As part of his School Breakfast Initiative to help more children start their day with a healthy meal, Governor Tom Wolf announced $900,000 from the inaugural round of grants to help 200 schools make breakfast available to all students and expand options for the children.
“A healthy breakfast helps students begin the school day ready to learn and succeed,” said Governor Wolf. “These school breakfast grants are an investment in the lives of thousands of children. When kids start the day with the nutrition they need, they grow up smarter, healthier, and stronger – and that means a smarter, healthier, stronger Pennsylvania.”
First Lady Frances Wolf will join Education Department Executive Deputy Secretary Dr. David Volkman and school advocates at Lawnton Elementary School in Harrisburg this morning to celebrate the announcement. Improving education from preschool through higher education has been a priority for the governor and First Lady since day one.
“Ask any teacher and they’ll tell you that food is a basic school supply, just like textbooks and pencils. When kids struggle with hunger, it’s harder for them to learn,” said First Lady Frances Wolf. “This important funding will go to the schools and the students who need it most to ensure they have a healthy, consistent start to their day.”
Governor Wolf proposed the School Breakfast Initiative as part of his 2017-18 state budget. Schools will use the grants to increase and sustain breakfast participation by 20 percent by implementing or expanding alternative breakfast options, such as grab-n-go breakfast, breakfast in the classroom, and second chance breakfast during study halls.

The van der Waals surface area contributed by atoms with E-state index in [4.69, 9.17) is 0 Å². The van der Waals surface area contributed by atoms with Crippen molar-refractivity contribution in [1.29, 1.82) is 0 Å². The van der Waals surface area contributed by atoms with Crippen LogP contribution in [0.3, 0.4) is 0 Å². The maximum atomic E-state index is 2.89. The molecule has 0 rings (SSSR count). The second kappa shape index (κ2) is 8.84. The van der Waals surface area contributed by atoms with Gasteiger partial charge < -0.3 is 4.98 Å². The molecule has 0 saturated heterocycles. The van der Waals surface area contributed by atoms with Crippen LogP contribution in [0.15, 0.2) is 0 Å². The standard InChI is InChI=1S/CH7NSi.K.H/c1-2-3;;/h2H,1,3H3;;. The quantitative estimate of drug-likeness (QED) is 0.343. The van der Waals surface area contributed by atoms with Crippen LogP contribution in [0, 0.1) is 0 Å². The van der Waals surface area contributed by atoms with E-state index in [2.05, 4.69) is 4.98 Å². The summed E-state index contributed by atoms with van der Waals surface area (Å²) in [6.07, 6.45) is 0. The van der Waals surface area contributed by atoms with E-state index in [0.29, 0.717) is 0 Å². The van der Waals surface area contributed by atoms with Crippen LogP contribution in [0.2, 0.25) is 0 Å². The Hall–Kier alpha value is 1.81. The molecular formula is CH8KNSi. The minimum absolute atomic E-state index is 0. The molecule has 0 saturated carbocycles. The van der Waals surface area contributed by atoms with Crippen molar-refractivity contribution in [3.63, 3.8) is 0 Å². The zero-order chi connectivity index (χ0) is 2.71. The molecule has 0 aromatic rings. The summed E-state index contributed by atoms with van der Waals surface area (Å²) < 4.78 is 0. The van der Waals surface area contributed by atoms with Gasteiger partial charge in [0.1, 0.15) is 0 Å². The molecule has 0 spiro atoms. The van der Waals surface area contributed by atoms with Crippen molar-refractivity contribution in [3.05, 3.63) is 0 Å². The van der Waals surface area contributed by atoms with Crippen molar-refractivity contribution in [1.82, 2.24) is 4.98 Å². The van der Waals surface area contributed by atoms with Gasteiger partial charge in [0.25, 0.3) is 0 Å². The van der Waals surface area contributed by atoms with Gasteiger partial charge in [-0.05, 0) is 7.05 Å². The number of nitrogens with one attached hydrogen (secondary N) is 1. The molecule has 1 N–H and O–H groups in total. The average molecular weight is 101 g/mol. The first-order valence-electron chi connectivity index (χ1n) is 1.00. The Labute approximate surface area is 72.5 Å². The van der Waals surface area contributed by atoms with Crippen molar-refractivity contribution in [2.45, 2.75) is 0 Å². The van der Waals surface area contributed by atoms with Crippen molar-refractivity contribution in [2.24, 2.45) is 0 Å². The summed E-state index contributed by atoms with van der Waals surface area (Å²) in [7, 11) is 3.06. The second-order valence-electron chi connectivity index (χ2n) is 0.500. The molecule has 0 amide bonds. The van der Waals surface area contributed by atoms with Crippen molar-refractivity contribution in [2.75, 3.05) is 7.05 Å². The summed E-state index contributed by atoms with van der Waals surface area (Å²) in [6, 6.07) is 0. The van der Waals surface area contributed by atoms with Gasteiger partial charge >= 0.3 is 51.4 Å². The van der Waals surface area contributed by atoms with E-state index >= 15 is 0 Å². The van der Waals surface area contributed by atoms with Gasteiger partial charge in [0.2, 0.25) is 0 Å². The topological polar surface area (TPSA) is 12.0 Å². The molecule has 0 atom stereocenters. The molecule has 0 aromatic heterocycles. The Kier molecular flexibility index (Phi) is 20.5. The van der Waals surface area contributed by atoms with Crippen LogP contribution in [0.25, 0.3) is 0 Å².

“These grants will help schools initiate a new breakfast program, or bolster an existing one using innovative delivery systems,” said Secretary of Education Pedro A. Rivera. “Whether it is an elementary school that implements Breakfast in the Classroom for younger students, or a middle school that opts for grab-and-go, all students benefit from schoolwide breakfast programs.”
Today, one in five Pennsylvania children struggle with hunger.
Currently, over 3,000 Pennsylvania schools report that they offer breakfast, however fewer than half of those schools offer alternative serving methods. Only 50 percent of students who receive free or reduced lunch also receive breakfast.
“If it is our job as educators and anti-hunger advocates to do what’s best for children, that means ensuring students get a nutritious breakfast every morning,” said Bill Simonson, School Breakfast Outreach Coordinator for Central Pennsylvania Food Bank. “These grants will equip schools with the necessary funds to start alternative models and ensure more students get a healthy meal at school when they need it most. The Central Pennsylvania Food Bank is proud to partner with the Governor’s Office and Pennsylvania Department of Education on this initiative.”
A list of this year’s grant recipients is available here.